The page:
December 4, 2017 5:21 pm
Updated: December 5, 2017 9:54 am

Halifax man ‘gives voice’ to those living with disabilities

WATCH: Will Brewer is a Halifax man living with Down syndrome, he’s in pursuit of securing the official position of Halifax’s Town Crier. He’s also a ‘champion’ for the disability community, a community that now has an official day dedicated to awareness and recognition.


With a commanding voice that silenced the whir of downtown Halifax traffic on Monday morning, Will Brewer donned his official ‘town crier hat’, to address the crowd before him.

“Whereas, December 3rd has been declared by the United Nations to be the International Day for Persons with Disabilities,” Brewer read.

Officially proclaiming Dec. 3 as the International Day for Persons with Disabilities in Nova Scotia is a role Brewer feels personally connected to.

Story continues below

“To me, it means that I have the voice for people with disabilities,” he said.

Brewer was born with Down syndrome and has spent his life pursuing opportunities that inspire others living with disabilities to ‘find their purpose.’

READ MORE: CRA faces fresh criticism on disability tax credit, this time from autism group

“I hope that everyone can spread their voices around the community and maybe they’ll find their meaning in everyday life,” he said.

Brewer hopes to become Halifax’s next Town Crier, meaning he would be in charge of reading official proclamations on behalf of the provincial government.

His advocacy work, in particular, his input on Nova Scotia’s Accessibility Act that was rolled out this fall, has inspired those around him.

“Will’s a big champion in the community for people with disabilities. In fact, I don’t think Will has a disability, he’s got nothing but abilities,” Gerry Post said, another disability advocate who also shared input on the Accessibility Act.


Kevin Murphy is the Speaker for the Nova Scotia House of Assembly. He was injured in an accident in 1985 and suffered a spinal cord injury, he’s been wheelchair-bound ever since.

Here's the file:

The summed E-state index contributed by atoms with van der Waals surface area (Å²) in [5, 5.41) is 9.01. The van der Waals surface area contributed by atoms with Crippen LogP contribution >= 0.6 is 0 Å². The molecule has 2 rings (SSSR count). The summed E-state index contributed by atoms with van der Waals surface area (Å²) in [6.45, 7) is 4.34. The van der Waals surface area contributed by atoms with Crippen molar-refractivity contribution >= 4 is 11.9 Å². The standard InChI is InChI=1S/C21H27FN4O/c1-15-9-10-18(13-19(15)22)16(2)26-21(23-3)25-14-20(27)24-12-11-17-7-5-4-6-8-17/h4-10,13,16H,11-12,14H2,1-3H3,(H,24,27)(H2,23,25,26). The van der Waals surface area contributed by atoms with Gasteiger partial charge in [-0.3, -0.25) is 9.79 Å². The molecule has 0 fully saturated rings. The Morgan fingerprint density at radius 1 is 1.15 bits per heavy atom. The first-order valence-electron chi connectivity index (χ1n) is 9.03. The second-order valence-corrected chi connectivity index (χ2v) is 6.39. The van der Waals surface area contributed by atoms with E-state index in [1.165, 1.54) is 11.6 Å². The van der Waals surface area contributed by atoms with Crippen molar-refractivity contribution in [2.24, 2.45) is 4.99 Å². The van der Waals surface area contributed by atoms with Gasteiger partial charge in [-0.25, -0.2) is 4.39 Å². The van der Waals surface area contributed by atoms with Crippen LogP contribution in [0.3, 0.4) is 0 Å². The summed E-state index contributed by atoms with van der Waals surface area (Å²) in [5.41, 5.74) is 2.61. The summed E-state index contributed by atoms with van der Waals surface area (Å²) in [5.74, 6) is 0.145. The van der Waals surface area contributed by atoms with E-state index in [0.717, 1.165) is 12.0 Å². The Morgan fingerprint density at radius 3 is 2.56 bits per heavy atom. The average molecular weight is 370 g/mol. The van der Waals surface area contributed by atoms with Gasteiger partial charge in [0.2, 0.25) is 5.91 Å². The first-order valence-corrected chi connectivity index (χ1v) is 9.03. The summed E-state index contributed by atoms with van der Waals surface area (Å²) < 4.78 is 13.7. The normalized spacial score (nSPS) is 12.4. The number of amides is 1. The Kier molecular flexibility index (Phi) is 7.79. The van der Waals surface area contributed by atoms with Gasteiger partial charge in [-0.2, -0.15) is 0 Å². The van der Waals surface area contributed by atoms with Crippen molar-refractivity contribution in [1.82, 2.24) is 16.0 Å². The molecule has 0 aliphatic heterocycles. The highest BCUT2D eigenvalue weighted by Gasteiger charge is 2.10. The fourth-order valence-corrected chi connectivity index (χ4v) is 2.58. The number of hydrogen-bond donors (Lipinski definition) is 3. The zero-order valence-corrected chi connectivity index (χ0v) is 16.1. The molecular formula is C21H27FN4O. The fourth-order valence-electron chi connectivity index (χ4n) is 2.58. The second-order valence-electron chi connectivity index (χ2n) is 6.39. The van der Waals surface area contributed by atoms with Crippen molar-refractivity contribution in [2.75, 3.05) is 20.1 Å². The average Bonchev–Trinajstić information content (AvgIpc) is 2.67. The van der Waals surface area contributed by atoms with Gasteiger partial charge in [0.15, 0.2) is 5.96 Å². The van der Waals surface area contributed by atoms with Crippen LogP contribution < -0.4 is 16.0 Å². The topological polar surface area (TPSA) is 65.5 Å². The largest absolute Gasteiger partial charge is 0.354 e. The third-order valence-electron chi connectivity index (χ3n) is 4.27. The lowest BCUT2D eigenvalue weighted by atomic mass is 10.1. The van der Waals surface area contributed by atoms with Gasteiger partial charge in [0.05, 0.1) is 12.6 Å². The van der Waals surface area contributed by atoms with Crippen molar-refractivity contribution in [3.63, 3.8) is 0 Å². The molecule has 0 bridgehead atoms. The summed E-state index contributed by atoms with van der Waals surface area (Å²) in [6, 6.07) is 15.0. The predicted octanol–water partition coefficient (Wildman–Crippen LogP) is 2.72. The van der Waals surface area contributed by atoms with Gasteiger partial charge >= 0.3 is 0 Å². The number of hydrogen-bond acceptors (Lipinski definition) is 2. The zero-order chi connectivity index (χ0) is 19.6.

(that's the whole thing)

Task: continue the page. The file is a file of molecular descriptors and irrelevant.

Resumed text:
WATCH: We chat with actor, poet and town crier Will Brewer about International Day of Persons with Disabilities Day

According to Murphy, Nova Scotia leads the country when it comes to disability rates.

“One-in-five Nova Scotians, has some form of disability and that’s the highest rate in Canada,” he said.

Murphy anticipates that number to increase in the coming years.

“By 2030, more than one-in-four Nova Scotians will be aged 65 and over and the number of people with disabilities will increase,” he said.

Brewer’s mother, Allison, feels more resources need to be put in place to help those living with disabilities to find employment.

READ MORE: Nova Scotia mother with mild intellectual disability denied custody of son

“There’s not the support in the private sector or the public sector and look around, when was the last time you saw someone with Down syndrome working in a government office, for instance?” she said. “I mean it’s not completely unheard of, there are small pockets but the province really, really has to step up.”

Murphy says the Accessibility Act aims, to make all of Nova Scotia ‘completely accessible by 2030.’

© 2017 Global News, a division of Corus Entertainment Inc.

Report an error


Want to discuss? Please read our Commenting Policy first.